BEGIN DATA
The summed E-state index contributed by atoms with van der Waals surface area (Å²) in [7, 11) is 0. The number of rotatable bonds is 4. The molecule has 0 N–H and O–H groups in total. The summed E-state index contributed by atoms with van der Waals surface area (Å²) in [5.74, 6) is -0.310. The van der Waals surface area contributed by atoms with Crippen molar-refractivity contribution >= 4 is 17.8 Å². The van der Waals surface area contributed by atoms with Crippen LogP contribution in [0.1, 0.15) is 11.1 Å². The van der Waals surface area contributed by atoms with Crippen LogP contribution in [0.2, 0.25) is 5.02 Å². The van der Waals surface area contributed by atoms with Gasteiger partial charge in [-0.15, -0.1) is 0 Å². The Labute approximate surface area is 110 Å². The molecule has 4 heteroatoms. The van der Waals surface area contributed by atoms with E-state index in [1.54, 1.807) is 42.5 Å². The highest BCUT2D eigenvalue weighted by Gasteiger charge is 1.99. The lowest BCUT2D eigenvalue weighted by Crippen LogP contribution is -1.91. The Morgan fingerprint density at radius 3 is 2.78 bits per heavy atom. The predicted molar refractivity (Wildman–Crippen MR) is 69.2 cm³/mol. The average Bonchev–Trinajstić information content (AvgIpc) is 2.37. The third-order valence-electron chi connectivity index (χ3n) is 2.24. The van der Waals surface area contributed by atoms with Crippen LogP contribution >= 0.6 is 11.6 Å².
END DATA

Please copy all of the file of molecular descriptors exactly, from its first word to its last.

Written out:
The summed E-state index contributed by atoms with van der Waals surface area (Å²) in [7, 11) is 0. The number of rotatable bonds is 4. The molecule has 0 N–H and O–H groups in total. The summed E-state index contributed by atoms with van der Waals surface area (Å²) in [5.74, 6) is -0.310. The van der Waals surface area contributed by atoms with Crippen molar-refractivity contribution >= 4 is 17.8 Å². The van der Waals surface area contributed by atoms with Crippen LogP contribution in [0.1, 0.15) is 11.1 Å². The van der Waals surface area contributed by atoms with Crippen LogP contribution in [0.2, 0.25) is 5.02 Å². The van der Waals surface area contributed by atoms with Gasteiger partial charge in [-0.15, -0.1) is 0 Å². The Labute approximate surface area is 110 Å². The molecule has 4 heteroatoms. The van der Waals surface area contributed by atoms with E-state index in [1.54, 1.807) is 42.5 Å². The highest BCUT2D eigenvalue weighted by Gasteiger charge is 1.99. The lowest BCUT2D eigenvalue weighted by Crippen LogP contribution is -1.91. The Morgan fingerprint density at radius 3 is 2.78 bits per heavy atom. The predicted molar refractivity (Wildman–Crippen MR) is 69.2 cm³/mol. The average Bonchev–Trinajstić information content (AvgIpc) is 2.37. The third-order valence-electron chi connectivity index (χ3n) is 2.24. The van der Waals surface area contributed by atoms with Crippen LogP contribution >= 0.6 is 11.6 Å².